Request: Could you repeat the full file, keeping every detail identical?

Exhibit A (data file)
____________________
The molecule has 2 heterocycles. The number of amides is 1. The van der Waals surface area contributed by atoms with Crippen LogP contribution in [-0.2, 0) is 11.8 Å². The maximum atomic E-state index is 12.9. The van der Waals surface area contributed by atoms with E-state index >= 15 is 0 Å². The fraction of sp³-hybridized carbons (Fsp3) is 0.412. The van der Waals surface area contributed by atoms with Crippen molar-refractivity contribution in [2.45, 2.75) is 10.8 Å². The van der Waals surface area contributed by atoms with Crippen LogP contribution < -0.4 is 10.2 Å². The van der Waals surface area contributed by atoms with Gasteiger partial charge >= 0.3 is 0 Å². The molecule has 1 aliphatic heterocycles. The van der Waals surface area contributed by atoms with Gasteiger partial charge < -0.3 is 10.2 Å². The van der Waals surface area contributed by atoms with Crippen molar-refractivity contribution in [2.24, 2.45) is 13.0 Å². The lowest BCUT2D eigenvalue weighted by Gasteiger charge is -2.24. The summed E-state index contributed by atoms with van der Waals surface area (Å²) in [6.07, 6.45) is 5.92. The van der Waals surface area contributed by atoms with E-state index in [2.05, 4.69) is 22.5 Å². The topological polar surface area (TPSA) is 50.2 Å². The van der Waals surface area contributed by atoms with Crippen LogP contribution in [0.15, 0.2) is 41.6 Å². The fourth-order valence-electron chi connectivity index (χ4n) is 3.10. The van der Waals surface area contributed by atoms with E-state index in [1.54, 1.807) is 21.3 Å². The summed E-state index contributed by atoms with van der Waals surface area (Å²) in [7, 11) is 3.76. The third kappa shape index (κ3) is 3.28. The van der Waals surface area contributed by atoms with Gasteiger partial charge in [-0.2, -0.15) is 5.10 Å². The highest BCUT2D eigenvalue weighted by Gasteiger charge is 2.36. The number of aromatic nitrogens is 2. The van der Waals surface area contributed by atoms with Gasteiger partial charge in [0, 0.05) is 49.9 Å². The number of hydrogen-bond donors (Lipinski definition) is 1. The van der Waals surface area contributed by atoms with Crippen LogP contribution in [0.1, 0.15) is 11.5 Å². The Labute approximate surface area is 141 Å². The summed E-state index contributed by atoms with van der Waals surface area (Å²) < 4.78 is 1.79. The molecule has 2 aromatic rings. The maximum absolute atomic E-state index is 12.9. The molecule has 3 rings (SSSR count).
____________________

The molecule has 2 heterocycles. The number of amides is 1. The van der Waals surface area contributed by atoms with Crippen LogP contribution in [-0.2, 0) is 11.8 Å². The maximum atomic E-state index is 12.9. The van der Waals surface area contributed by atoms with E-state index >= 15 is 0 Å². The fraction of sp³-hybridized carbons (Fsp3) is 0.412. The van der Waals surface area contributed by atoms with Crippen molar-refractivity contribution in [2.45, 2.75) is 10.8 Å². The van der Waals surface area contributed by atoms with Crippen LogP contribution < -0.4 is 10.2 Å². The van der Waals surface area contributed by atoms with Gasteiger partial charge >= 0.3 is 0 Å². The molecule has 1 aliphatic heterocycles. The van der Waals surface area contributed by atoms with Gasteiger partial charge < -0.3 is 10.2 Å². The van der Waals surface area contributed by atoms with Crippen molar-refractivity contribution in [2.24, 2.45) is 13.0 Å². The lowest BCUT2D eigenvalue weighted by Gasteiger charge is -2.24. The summed E-state index contributed by atoms with van der Waals surface area (Å²) in [6.07, 6.45) is 5.92. The van der Waals surface area contributed by atoms with E-state index in [2.05, 4.69) is 22.5 Å². The topological polar surface area (TPSA) is 50.2 Å². The van der Waals surface area contributed by atoms with Crippen LogP contribution in [0.15, 0.2) is 41.6 Å². The fourth-order valence-electron chi connectivity index (χ4n) is 3.10. The van der Waals surface area contributed by atoms with E-state index in [1.54, 1.807) is 21.3 Å². The summed E-state index contributed by atoms with van der Waals surface area (Å²) in [7, 11) is 3.76. The third kappa shape index (κ3) is 3.28. The van der Waals surface area contributed by atoms with Gasteiger partial charge in [-0.2, -0.15) is 5.10 Å². The highest BCUT2D eigenvalue weighted by Gasteiger charge is 2.36. The number of aromatic nitrogens is 2. The van der Waals surface area contributed by atoms with Gasteiger partial charge in [0, 0.05) is 49.9 Å². The number of hydrogen-bond donors (Lipinski definition) is 1. The van der Waals surface area contributed by atoms with Crippen LogP contribution in [0.1, 0.15) is 11.5 Å². The Labute approximate surface area is 141 Å². The summed E-state index contributed by atoms with van der Waals surface area (Å²) < 4.78 is 1.79. The molecule has 2 aromatic rings. The maximum absolute atomic E-state index is 12.9. The molecule has 3 rings (SSSR count).